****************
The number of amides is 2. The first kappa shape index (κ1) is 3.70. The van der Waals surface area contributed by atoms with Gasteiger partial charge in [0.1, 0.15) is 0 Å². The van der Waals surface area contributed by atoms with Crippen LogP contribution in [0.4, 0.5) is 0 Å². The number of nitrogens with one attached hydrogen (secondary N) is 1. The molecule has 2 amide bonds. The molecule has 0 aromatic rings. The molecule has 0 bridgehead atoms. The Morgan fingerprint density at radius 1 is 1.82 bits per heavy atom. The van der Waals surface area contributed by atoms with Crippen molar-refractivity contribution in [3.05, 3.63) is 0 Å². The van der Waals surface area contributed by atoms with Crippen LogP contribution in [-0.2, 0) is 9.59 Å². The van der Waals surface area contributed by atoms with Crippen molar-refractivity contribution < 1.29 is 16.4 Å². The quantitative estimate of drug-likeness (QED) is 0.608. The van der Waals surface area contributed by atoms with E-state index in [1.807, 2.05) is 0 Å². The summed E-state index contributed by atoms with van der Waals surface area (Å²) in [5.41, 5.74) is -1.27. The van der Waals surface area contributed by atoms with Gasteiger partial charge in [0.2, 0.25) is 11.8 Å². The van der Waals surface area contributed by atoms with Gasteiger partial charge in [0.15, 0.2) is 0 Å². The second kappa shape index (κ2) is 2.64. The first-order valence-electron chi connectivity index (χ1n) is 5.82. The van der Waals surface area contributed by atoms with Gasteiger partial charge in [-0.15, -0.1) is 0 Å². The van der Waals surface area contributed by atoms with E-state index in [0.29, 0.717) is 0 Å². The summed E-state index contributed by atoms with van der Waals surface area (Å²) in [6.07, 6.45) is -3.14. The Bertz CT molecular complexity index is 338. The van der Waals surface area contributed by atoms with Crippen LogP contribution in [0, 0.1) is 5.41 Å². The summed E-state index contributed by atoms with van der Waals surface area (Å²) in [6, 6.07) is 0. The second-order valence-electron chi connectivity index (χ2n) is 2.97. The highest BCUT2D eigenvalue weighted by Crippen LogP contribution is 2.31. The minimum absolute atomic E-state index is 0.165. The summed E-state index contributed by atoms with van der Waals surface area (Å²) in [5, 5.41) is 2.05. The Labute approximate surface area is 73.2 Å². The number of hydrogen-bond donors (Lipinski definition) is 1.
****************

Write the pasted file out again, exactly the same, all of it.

The number of amides is 2. The first kappa shape index (κ1) is 3.70. The van der Waals surface area contributed by atoms with Gasteiger partial charge in [0.1, 0.15) is 0 Å². The van der Waals surface area contributed by atoms with Crippen LogP contribution in [0.4, 0.5) is 0 Å². The number of nitrogens with one attached hydrogen (secondary N) is 1. The molecule has 2 amide bonds. The molecule has 0 aromatic rings. The molecule has 0 bridgehead atoms. The Morgan fingerprint density at radius 1 is 1.82 bits per heavy atom. The van der Waals surface area contributed by atoms with Crippen molar-refractivity contribution in [3.05, 3.63) is 0 Å². The van der Waals surface area contributed by atoms with Crippen LogP contribution in [-0.2, 0) is 9.59 Å². The van der Waals surface area contributed by atoms with Crippen molar-refractivity contribution < 1.29 is 16.4 Å². The quantitative estimate of drug-likeness (QED) is 0.608. The van der Waals surface area contributed by atoms with E-state index in [1.807, 2.05) is 0 Å². The summed E-state index contributed by atoms with van der Waals surface area (Å²) in [5.41, 5.74) is -1.27. The van der Waals surface area contributed by atoms with Gasteiger partial charge in [0.2, 0.25) is 11.8 Å². The van der Waals surface area contributed by atoms with Gasteiger partial charge in [0.15, 0.2) is 0 Å². The second kappa shape index (κ2) is 2.64. The first-order valence-electron chi connectivity index (χ1n) is 5.82. The van der Waals surface area contributed by atoms with Gasteiger partial charge in [-0.15, -0.1) is 0 Å². The van der Waals surface area contributed by atoms with E-state index in [0.29, 0.717) is 0 Å². The summed E-state index contributed by atoms with van der Waals surface area (Å²) in [6.07, 6.45) is -3.14. The Bertz CT molecular complexity index is 338. The van der Waals surface area contributed by atoms with Crippen LogP contribution in [0, 0.1) is 5.41 Å². The summed E-state index contributed by atoms with van der Waals surface area (Å²) in [6, 6.07) is 0. The second-order valence-electron chi connectivity index (χ2n) is 2.97. The highest BCUT2D eigenvalue weighted by Crippen LogP contribution is 2.31. The minimum absolute atomic E-state index is 0.165. The summed E-state index contributed by atoms with van der Waals surface area (Å²) in [5, 5.41) is 2.05. The Labute approximate surface area is 73.2 Å². The number of hydrogen-bond donors (Lipinski definition) is 1.